Les Papp Providence City Council Candidate Ward 13
RIBike: Active transportation, such as bicycling and walking and safe bike-pedestrian infrastructure, enhances quality of life and addresses issues such as affordability, equity, access, health, climate change and the safety of our streets. It also helps move our city toward a carbon neutral future. In your view, what can Providence do to actively encourage more people to bike and walk? What would you do to ensure residents have transportation options?
LP: I am a big proponent on education, and I think we can encourage programs in our schools to help promote bicycling and walking, particularly while we try and fight the obesity problem. My wife works for the City of Providence Healthy Communities Office which primarily focuses on keeping our children safe from drugs and alcohol but they have been working more on healthy lifestyles as well. I would like to try and work with existing programs and organizations like yours to try and promote these ideas and educate our students on the benefits of healthy life styles and safe biking. I believe starting to educate our children as well as their parents would be a great way to increase the growth of walking and bicycling for both health of the body and health of our earth.
By continuing to expand bike lanes in the city, will help allow more transportation options. I would like to explore where we can place more bike racks throughout the city so people can safely lock up their bikes in areas throughout the city. I lived in San Jose, CA for a time and I loved the light rail that was in the city, and recently visiting Medellin Colombia, where my wife is from, they also installed a light rail system in one of their more densely populated areas. I don’t know if that would be an option for the city but I think that metropolitan Providence might be able to implement a system that could cover the cities that are within a 10 -15 mile radius of the city along the major road ways.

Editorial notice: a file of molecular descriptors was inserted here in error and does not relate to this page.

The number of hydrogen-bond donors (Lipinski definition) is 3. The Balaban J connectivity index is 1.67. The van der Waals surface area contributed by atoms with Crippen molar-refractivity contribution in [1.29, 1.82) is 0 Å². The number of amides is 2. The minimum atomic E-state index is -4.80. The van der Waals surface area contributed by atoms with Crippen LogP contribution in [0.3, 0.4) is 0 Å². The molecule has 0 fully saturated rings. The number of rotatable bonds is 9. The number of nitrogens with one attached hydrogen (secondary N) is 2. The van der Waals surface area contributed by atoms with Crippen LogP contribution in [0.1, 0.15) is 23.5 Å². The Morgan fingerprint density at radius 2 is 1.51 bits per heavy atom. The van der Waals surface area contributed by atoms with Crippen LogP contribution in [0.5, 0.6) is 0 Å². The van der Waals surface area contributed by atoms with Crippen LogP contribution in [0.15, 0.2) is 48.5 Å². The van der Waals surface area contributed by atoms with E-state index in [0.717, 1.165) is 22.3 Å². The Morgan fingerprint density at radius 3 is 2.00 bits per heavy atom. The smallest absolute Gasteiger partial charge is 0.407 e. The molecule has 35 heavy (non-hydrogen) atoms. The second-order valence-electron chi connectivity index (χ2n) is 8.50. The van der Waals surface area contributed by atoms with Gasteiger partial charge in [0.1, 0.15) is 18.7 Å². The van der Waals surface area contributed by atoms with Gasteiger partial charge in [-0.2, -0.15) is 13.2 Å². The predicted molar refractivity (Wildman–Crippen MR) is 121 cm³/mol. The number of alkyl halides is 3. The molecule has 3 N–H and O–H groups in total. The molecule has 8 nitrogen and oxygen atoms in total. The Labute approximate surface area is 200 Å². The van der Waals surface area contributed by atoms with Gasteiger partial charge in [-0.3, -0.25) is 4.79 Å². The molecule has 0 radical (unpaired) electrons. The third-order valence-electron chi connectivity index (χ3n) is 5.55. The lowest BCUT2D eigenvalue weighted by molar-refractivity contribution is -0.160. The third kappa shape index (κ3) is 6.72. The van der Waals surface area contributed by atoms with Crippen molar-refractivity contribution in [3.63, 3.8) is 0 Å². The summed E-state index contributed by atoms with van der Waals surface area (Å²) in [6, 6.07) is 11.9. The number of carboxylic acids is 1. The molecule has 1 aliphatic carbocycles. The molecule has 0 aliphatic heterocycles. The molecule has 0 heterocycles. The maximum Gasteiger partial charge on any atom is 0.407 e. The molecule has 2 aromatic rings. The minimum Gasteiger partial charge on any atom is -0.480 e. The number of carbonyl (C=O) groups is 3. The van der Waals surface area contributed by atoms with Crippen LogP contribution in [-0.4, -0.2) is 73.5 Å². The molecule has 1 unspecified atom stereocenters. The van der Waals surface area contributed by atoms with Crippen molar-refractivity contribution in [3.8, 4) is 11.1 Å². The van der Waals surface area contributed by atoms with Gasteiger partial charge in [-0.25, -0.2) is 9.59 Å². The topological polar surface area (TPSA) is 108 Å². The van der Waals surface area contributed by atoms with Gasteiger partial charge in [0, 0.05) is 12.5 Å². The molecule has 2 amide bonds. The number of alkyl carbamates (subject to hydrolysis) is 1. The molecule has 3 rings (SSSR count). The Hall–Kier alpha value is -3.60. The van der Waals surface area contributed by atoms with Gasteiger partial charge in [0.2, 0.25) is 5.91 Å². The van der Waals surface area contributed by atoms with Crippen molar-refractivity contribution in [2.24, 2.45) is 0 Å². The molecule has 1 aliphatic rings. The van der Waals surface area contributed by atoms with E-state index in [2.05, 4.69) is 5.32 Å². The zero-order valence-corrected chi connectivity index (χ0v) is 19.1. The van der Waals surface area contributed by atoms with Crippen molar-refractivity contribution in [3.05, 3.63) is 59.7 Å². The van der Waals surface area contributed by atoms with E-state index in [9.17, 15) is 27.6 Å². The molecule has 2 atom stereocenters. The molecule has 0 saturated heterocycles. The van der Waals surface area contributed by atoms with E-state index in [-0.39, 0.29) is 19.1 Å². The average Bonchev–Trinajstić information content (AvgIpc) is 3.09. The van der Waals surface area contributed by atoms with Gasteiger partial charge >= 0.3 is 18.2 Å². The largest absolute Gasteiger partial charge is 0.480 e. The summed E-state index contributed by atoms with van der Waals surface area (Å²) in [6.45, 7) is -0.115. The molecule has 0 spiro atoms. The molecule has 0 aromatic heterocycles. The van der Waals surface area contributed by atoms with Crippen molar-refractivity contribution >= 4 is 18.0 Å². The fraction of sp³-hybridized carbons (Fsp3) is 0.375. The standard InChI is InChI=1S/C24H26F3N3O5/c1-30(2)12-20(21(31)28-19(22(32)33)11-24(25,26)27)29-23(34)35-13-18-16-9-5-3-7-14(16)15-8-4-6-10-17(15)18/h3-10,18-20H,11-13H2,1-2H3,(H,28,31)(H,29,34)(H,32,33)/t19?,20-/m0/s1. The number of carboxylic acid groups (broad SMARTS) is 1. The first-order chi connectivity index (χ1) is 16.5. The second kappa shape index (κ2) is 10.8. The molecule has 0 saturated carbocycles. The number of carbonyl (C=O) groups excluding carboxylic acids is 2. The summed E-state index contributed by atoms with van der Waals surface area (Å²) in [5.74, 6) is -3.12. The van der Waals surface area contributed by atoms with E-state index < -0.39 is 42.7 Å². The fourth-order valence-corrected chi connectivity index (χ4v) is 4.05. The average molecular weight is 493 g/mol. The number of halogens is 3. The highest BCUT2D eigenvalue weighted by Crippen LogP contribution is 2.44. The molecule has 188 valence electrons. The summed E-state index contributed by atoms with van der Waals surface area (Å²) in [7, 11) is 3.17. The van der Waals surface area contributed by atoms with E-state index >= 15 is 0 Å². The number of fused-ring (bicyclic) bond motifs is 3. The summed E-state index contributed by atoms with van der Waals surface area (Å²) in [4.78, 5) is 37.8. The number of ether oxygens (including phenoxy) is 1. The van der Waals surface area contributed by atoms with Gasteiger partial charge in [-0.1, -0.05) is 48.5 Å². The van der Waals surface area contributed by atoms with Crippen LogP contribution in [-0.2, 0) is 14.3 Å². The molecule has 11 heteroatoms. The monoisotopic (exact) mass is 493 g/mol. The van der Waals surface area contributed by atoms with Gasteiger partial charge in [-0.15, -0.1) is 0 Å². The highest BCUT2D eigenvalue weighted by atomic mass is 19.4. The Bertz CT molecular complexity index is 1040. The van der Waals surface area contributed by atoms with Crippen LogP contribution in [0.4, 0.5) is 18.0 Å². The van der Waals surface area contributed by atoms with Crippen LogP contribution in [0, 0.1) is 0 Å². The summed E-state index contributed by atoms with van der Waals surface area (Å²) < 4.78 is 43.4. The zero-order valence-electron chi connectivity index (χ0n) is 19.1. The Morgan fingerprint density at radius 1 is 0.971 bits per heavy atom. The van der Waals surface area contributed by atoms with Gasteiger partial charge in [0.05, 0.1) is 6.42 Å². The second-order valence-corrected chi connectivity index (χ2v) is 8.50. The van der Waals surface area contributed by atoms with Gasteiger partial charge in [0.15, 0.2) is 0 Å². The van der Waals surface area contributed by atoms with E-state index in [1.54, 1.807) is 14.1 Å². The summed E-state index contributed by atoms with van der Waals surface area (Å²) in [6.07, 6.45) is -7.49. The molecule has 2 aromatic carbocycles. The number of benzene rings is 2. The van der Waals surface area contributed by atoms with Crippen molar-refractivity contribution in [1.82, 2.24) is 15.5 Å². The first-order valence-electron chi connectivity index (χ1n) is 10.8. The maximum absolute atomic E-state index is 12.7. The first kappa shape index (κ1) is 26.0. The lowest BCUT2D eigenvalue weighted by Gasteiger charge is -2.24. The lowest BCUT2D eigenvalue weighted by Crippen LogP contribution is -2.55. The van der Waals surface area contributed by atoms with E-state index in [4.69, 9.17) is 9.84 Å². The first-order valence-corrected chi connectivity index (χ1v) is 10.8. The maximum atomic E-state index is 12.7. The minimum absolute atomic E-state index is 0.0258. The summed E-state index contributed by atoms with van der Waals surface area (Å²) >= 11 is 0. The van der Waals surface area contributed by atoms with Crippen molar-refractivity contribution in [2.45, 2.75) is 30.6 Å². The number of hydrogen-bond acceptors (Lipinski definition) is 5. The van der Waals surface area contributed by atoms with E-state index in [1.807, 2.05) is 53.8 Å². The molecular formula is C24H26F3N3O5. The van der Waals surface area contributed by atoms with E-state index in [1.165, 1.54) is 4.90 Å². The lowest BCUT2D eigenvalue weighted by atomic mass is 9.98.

RIBike: What will you do, as a member of the Providence City Council, to participate fully in transportation decisions made at the state level to ensure the needs of all Providence residents are addressed?
LP: I know many of the Providence state representatives and senators and I would support them and encourage them when legislation comes up before the two houses. I would lend my voice in support of these legislative issues, particularly when these areas affect the city. I would like to push for more street signage or the foam poles in the middle of the streets at crossing walks and bike paths throughout the state, and making sure that markings that fade are always a priority when painting or paving covers them.
RIBike: In light of the tragic death of a small child on the East Bay Bike Path, what measures would you propose to make it safer for children to bike to school and for recreation?
LP: Around the bike paths, which I have ridden on many occasions, we need to make sure that the areas are clearly marked by lights and we may need to add more lights that work off buttons that would cause lights to turn red for safe passage to cross the streets. I know that the other issues that may need to be looked at is making these areas clear of bushes and low hanging branches so that the crossing areas to the bike paths are made visible to drivers and not obscure drivers visions to see those crossing areas. Also we need to enforce no parking areas near these crossing to allow better visability.